More broadly, Radiotopia is making it possible for independent audio creators to have complete control over what they make, whilst being able to afford to make it at all. Because while podcasting is cheap to start – recording equipment and hosting become less and less expensive as time goes on – the biggest cost is one’s time.

WHY? Making a podcast that is even halfway decent requires a hell of a lot of time and effort. If you’re listening to a podcast that you like, know that a huge amount of both went into making a podcast good enough for you to like.

For instance: each episode of Answer Me This! takes half a week to put together. When we were on a weekly schedule, that left me with slightly insufficient time to work on other things in order to earn enough to live – especially as I’m freelance, and a large chunk of a freelancer’s time gets pissed away on jockeying for paid jobs, leaving even less time in which to do actual work.

Even when my bank statements made me cry, Answer Me This! always felt worth doing, because the audience was and is growing, and continues to be so enthusiastic and encouraging. It took years for the show to make much money, and in the past couple of years the albums and Squarespace.com sponsorship have made a remarkable difference to AMT’s fortunes, but it’s still not enough to live off. Over the years I’ve had many ideas for new shows that will probably never be realised, because having been through it once before with AMT, I just couldn’t afford to spend the amount of time it takes to build up a new podcast from scratch again.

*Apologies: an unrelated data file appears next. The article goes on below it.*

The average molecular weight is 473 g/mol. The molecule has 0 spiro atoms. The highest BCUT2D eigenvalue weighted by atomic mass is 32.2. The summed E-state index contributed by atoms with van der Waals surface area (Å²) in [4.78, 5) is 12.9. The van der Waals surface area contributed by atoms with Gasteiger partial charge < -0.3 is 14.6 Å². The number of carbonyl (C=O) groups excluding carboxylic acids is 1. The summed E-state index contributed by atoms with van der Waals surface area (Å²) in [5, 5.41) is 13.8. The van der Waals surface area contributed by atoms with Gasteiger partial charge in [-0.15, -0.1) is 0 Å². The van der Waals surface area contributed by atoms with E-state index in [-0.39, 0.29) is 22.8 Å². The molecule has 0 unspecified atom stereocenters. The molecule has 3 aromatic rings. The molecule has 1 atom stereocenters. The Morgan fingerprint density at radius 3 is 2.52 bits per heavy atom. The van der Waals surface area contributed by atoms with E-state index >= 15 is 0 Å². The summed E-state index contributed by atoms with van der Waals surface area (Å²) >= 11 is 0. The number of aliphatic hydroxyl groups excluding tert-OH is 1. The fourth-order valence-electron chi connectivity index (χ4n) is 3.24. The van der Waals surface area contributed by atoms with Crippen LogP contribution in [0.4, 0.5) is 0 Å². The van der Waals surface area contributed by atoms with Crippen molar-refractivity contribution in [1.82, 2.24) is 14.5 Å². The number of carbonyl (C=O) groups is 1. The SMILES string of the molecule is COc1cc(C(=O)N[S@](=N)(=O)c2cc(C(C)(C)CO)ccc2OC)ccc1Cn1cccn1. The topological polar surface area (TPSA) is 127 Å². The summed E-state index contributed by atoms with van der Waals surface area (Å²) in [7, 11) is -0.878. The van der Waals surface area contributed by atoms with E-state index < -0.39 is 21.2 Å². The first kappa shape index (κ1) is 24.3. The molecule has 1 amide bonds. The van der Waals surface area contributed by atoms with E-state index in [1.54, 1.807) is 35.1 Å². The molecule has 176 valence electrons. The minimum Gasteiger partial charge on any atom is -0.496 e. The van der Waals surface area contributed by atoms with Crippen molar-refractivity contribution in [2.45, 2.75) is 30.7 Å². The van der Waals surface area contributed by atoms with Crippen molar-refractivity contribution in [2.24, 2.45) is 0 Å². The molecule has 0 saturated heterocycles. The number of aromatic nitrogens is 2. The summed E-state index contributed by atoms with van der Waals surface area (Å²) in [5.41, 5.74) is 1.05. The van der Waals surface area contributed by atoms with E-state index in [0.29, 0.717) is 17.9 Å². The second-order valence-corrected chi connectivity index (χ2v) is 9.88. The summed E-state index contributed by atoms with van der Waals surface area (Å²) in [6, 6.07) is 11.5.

Until now!

If Radiotopia reach their Kickstarter goal, after nearly eight years of being a podcaster, they can fund my new show and I will be able to become a FULL TIME PODCASTER.

I absolutely love podcasting as a medium, both as a maker and a consumer: it’s so direct and intimate. It only involves the podcaster and the listener, with no layers in between of institutions or compliance. I can listen to material I’m interested in without a commissioner and scheduler having decided that I’m going to listen to it; and as a maker, I’m not at the mercy of those people either. I didn’t need somebody else’s permission to start making Answer Me This!; Olly and I did it because we could, then the listeners themselves confirmed that this was an OK thing to do. So few things would make me happier than for podcasting to be my main pursuit.

If you can afford to chip in to the Kickstarter, even $1 makes a difference; you’d not only be enabling me to make this new podcast which I think you’ll enjoy, but also you’d be bringing in The Heart and Criminal (one of my favourite new podcasts), AND you’d be supporting Radiotopia’s current roster of brilliant shows: Love+Radio, Theory of Everything, Radio Diaries, Strangers, Fugitive Waves, The Truth and, of course, 99% Invisible.

Also, you’d be preventing Roman Mars exploding from stress.

Click here to make all these wonderful things happen!

PS: I’ll still carry on making Answer Me This!. I plan to keep doing that show until all the questions in the world have been answered.

PPS: Earlier this year, I interviewed Roman for our Radio 4 documentary about podcasting, in which he outlined the principles that compelled him to start Radiotopia – as well as saying a lot of very interesting stuff about 99% Invisible and podcasts in general. You can stream or download the interview here (alongside interviews with several other great podcasters I spoke to) or here or right here: